A Note from Cottonwood Corners

When Moses came down from Mt. Sinai thousands of years ago, he brought with him what the founders of our Republic considered to be the foundation of an honorable society.  “The Ten Commandments” became the moral code which clearly distinguishes right from wrong.  They indeed describe how individuals should conduct themselves.

The eighth commandment, “Thou shalt not steal” has been ignored since it was first revealed to man.  According to police and press reports, the world still needs this commandment.  The variety of thieves are endless.  They range from pickpockets and purse-snatchers, to men who steal money, other personal property, and the good name and reputation of their friends.

During the homesteading and pioneer years on the Northern Plains, the rustling of cattle and horses was a common practice for some individuals, especially during the time of the “open range.”  It was common, though perhaps exaggerated a bit, that a cattleman never slaughtered his own animals.  The standard joke was that a rancher, invited to dine at a neighbor’s was pleased to have a chance to eat his own beef.  “In those days if you wanted your own beef to eat, you took dinner at a neighbor’s” was a comment frequently made on the northern prairie.

South Dakota had its share of rustlers.  Bert Hall, in his “ROUNDUP YEARS–Old Muddy to Black Hills” contained this quote from a cowboy who participated in the 1902 roundup:  “I am 68 years old, and I do not look back on my younger days, as living the life of a criminal, but as one who took part in a battle to protect our right to live.”

In February of 1907, The Miller Sun on page one in the upper left-hand corner reported that:  “The long era of peace here has given way to some fierce lawing in which a Hyde County man named Fred Cline was charged with stealing a Hand County man’s horse.  Half of Highmore seemed to be here as witnesses for Cline, while John Wilson the Miller man aggrieved had many witnesses against the accused.”  After three days of legal wrangling and a $500 bond, Cline was bound over to Circuit Court

Later in September of that year, The Miller Sun, again on page one in the same place indicated that the coming term of court promised to bring most of the Hyde County population to our town (Miller is the county seat of Hand County and Highmore is the county seat of Hyde County — it appears that some residents of the counties had a strong feeling of dislike toward their neighbors).

The Hyde County folks claimed that they should have been allowed to try the accused in their own courts, where he would get impartial justice.  They stated in open court in Miller during the last trial that the defendant would be convicted and sent to prison if tried in Hand County.  The Judge refused to transfer the case to Highmore.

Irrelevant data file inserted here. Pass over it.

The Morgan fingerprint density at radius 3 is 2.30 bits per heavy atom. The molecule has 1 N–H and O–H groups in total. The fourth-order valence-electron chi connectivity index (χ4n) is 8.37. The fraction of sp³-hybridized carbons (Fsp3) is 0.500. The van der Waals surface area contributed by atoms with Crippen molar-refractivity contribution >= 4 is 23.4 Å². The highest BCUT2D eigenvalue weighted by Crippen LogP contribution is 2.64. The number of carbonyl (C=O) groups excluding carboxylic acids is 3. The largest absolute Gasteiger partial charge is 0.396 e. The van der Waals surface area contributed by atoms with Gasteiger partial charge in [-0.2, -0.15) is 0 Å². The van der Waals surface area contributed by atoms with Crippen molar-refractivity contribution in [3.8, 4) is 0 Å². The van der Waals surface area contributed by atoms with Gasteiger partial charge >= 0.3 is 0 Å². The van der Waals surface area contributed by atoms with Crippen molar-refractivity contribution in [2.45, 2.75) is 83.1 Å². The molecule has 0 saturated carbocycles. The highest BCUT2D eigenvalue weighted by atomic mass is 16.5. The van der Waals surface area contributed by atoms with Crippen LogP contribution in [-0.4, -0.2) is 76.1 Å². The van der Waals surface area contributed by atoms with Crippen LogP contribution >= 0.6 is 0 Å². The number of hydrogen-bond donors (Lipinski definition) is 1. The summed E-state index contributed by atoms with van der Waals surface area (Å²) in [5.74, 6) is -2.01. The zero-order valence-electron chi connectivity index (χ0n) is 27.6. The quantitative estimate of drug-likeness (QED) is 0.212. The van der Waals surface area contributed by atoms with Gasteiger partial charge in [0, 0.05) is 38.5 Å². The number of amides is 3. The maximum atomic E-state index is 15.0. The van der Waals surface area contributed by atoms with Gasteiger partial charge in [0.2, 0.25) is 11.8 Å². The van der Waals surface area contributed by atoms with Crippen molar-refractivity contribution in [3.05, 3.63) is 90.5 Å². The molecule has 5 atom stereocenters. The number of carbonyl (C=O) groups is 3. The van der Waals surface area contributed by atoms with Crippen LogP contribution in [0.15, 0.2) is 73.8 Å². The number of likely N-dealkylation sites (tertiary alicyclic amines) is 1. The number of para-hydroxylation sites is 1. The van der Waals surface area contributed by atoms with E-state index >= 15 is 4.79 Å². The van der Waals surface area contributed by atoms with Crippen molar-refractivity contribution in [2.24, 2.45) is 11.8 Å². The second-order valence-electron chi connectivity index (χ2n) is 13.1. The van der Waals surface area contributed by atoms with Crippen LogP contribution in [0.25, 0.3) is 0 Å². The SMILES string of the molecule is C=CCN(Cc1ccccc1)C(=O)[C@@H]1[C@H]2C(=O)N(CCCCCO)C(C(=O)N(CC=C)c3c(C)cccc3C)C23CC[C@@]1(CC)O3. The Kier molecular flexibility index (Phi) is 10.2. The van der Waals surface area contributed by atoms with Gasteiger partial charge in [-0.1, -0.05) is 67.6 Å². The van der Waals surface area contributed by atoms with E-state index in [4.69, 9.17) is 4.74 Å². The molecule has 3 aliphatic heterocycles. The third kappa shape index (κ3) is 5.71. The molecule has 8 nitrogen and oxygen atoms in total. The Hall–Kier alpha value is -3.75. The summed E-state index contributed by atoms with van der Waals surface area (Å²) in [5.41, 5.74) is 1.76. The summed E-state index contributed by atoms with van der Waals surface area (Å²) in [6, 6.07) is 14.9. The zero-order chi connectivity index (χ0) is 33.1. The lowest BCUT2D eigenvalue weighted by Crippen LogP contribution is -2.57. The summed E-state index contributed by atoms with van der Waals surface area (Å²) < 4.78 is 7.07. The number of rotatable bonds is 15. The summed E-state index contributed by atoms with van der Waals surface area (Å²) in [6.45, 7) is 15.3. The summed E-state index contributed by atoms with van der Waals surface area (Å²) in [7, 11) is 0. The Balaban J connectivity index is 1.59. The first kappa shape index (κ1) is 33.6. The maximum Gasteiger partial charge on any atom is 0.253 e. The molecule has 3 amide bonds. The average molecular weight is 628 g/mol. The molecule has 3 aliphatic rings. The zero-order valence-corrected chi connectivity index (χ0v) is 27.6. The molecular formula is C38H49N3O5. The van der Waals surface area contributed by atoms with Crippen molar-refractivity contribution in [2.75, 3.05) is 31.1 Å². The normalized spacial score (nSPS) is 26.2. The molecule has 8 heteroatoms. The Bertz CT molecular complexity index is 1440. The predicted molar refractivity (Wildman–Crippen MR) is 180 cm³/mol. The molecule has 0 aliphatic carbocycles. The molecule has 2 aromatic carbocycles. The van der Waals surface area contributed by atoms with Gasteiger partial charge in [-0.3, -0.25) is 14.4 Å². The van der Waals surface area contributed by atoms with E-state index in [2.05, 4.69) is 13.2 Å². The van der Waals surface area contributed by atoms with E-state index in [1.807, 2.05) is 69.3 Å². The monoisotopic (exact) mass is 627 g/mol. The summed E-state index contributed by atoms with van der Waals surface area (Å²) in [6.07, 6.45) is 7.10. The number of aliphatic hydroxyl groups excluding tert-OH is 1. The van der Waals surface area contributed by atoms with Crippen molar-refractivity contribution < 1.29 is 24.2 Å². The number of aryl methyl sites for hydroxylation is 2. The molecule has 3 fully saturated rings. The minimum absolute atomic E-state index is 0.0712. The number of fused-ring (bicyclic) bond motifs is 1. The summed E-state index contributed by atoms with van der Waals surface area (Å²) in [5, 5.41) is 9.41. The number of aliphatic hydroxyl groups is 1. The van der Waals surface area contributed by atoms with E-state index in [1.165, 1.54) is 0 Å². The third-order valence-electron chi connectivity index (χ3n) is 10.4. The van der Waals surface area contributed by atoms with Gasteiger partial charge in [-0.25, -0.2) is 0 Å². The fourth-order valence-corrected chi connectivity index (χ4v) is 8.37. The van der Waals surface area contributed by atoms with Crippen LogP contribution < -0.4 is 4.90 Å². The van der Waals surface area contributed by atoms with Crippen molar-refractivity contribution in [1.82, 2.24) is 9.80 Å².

The trial lasted one day and the defendant was acquitted.  However, it was discovered during the trial that three boys had been organized as a gang to help him in his stealing.  They plead guilty to burglary and were sentenced to the reform school at Plankinton.  One of them had been adopted by the defendant and was previously a resident at the reform school.

That was not the last we would hear about Mr. Cline.  In July of 1909, he and two other men (George McCarthy and Frank Brandell) were arrested on the charge of horse stealing and bound over to the circuit court.  Their trial would be held in Highmore.  The Miller Press reported:  “These parties have long been under suspicion, and if convicted should get the limit of the law, for this country is too prosperous a condition for men to resort to such means to earn a livelihood.”

McCarthy, a wealthy and popular rancher had an ailment and was hardly able to walk without assistance.  For Cline, this was to be the third trial for horse stealing.  Earlier, he had been acquitted by the court for stealing horses in both Highmore and Miller.

Hyde County authorities indicated that they would show no mercy in the conduct of the cases.  Even though one of the defendants was by his physical condition more suited to being a patient in a hospital than to occupy a cell at the penitentiary in Sioux Falls.  He furnished a physician’s certificate of ill health and his case was continued.  Within a very short time, he passed away from his illness.

The trials of Cline and Brandell attracted considerable attention in South Dakota.  The guilty verdict returned by the juries afforded great satisfaction to the public and many stockmen who had suffered losses by the operations of this gang of rustlers.

The cases were emotional and hotly contested.  A victory for law and order was gratifying to both Hyde and Hand counties.  A general expression heard in both counties was that this breaks up the last organized gang of rustlers which had been able to hang on from the earlier pioneer days.  Judge Boucher gave each of them a sentence of three years in the penitentiary.

Shortly after the trial, Cline who had been granted a brief stay to arrange his farm and family affairs, stopped at the office of The Miller Press.  The editor wrote:  “He is a well-dressed, clever looking man of affairs, and yet he must serve three years in Sioux Falls.”  He was pardoned in February of 1913.

“Thou shalt not steal” is not a suggestion, it is a COMMANDMENT!


Author Clarence Shoemaker, originally published in the Gregory Times-Advocate on October 12, 2022

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